What are some motives and foreshadowing in Eudora Welty's "A Worn Path"?
Eudora Welty placed, as all good writers did, a great deal of emphasis on establishing the setting in which a story would occur. Such was certainly the case with her short story "A Worn Path." It is a tale about an elderly indigent woman, Phoenix Jackson, “an old Negro woman,” making the long trek to a medical clinic to get medicine for her grandson who is seriously ill from having ingested lye – a detail not divulged until late in the story. Right from the start, Welty injected suspense into her tale by placing her elderly, frail protagonist in that most malevolent of settings, the woods: “She was very old and small and she walked slowly in the dark pine shadows . . .” That phrase, “the dark pine shadows,” is deliberately employed to evoke a sense of dread. Throughout the following narrative, the author continues to provide hints of dangers to come, as, for instance, when she writes that “every time she [Phoenix] took a step she might have fallen over her shoelaces, which dragged from her unlaced shoes.” So, we have an elderly, frail African American woman navigating the woods at night in the racist American South. Darkness is in and of itself a threatening feature. Add wild animals – “Keep the big wild hogs out of my path,” Phoenix says to herself as she sets out on her journey, wild hogs being infamously violent – and the constant fear of tripping in the dark and breaking bones, and Welty has succeeded in establishing a foreboding environment. Phoenix encounters a hunter, a white man with a gun and a large dog, the very definition of threatening in the Deep South when the vulnerable character is black. Welty builds suspense until her protagonist reaches her destination, only to have Phoenix confronted by the most pernicious threat yet, a condescending medical clinic administrator who gazes at the old black woman and says, "A charity case, I suppose."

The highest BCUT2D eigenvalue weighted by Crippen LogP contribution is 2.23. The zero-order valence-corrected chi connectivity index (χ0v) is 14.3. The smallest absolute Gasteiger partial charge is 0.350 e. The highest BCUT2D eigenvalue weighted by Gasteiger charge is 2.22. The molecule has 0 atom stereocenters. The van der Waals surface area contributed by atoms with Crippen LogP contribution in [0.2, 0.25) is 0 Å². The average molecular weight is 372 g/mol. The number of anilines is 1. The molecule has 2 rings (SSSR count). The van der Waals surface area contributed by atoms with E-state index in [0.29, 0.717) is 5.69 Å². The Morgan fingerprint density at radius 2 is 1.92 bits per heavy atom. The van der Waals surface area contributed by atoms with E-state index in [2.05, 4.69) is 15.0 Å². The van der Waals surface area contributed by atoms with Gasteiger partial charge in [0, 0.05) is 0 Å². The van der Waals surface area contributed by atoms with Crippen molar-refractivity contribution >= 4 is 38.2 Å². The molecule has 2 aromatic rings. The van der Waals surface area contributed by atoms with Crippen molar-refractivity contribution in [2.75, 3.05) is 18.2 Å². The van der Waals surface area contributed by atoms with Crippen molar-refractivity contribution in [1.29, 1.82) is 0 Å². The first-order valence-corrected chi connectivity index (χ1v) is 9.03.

Welty has taken her protagonist, and the reader, on a frightening journey through the woods at night only to have Phoenix insulted on her mission of mercy. The author’s motive in presenting Phoenix Jackson’s story as she did was probably to emphasize the irony in the old woman’s situation. When questioned by a nurse, Phoenix experiences a mental lapse, forgetting the purpose of her long walk through the woods, further adding to the sense of irony while providing the story, and its main character, an added element of pathos. We don’t know how many more such journeys Phoenix has in her, but she will most assuredly make the trek at least one more time.